While the expected turnout was 150 attendees for the events, 300 people were in attendance.
The program for the event included a speech by one of the founders of the Syrian Supper Club, a speech by Abdul Alargha, a Syrian refugee and a short presentation by students.
Dr. Golbarg Rekabtalaei, an assistant professor of Middle Eastern history in the Department of History and co-organizer of MENA week, commented on the event's aims.
"A lot of us are interested in doing something about the current refugee crisis, but we just don't know how we can help. This is a great chance to empower our community to get involved and engage in local activities that could have an impact globally," Rekabtalaei said. "This is in line with the university's mission to advance academic and ethical development in a diverse and collaborative environment. This event would contribute to our students' journey to becoming great leaders in their professional and community lives in a global society."
According to Rekabtalaei, the event was meant to bring Seton Hall students, faculty and staff together to meet with resettled Syrian refugees who have prepared a Syrian meal meant to be shared with friends and strangers. It is also meant to educate the community and raise awareness about the current and previous refugee crises and its global impacts.
Ella Small, a sophomore with a major in diplomacy and social work, helped and spoke at the event.
"SHU should absolutely host more of these kinds of events. There is no better way for us to understand people different from ourselves than interacting with them and coming together in everyday ways, such as eating dinner together," Small said. "This event showed that students are interested in learning more about refugees and hearing their stories, and we should celebrate this aura of inclusion that is developing on campus."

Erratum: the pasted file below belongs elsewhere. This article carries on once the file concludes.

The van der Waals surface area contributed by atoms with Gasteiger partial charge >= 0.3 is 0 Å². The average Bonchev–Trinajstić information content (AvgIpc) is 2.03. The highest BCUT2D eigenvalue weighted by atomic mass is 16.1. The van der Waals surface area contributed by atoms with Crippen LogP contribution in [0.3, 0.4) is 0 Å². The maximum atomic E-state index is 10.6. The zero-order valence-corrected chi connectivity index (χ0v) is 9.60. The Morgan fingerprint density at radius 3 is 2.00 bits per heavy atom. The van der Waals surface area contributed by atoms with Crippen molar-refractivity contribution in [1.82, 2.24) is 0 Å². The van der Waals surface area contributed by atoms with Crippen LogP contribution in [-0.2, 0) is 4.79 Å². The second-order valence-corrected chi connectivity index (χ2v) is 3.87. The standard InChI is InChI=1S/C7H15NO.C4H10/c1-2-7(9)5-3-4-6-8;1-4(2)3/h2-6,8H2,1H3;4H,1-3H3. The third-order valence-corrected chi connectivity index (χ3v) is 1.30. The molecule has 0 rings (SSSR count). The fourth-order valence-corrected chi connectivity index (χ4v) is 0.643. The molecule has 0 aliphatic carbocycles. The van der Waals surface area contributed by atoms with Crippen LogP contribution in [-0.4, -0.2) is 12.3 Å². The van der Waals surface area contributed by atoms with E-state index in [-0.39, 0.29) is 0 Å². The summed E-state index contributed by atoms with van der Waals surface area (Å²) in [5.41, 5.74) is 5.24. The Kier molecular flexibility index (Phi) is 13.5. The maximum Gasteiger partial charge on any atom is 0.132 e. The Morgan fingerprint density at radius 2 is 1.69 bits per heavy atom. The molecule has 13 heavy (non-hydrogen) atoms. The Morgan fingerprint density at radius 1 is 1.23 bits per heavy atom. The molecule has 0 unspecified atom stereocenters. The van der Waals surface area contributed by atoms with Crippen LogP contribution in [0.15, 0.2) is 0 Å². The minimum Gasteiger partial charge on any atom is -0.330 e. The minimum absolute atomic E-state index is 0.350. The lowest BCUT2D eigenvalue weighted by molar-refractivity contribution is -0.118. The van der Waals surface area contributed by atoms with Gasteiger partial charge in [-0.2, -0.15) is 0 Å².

Taina Vasquez, a junior criminal justice major, commented on the event and what she learned from it.
"I thought that it was a great event that was filled with great food. I enjoyed going to this event and would definitely go to another one like it. This was fun and educational, and we were able to hear a Syrian refugee speak about his experience," Vasquez said. "The event taught me about Syrian cuisine and about the struggles that refugees have to go through. He described his journey and talked about a lot of things we may take for granted."
"Refugees are real people with skills, ideas, and education," Rekabtalaei said. "They, too, have hopes and aspirations for better lives. Refugees have contributed greatly to their host countries throughout history; we can see that with other migrant communities in the U.S. including, the Irish, Italian, Jewish, Latinx communities, etc. That's the message we want our attendees to take away from this evening."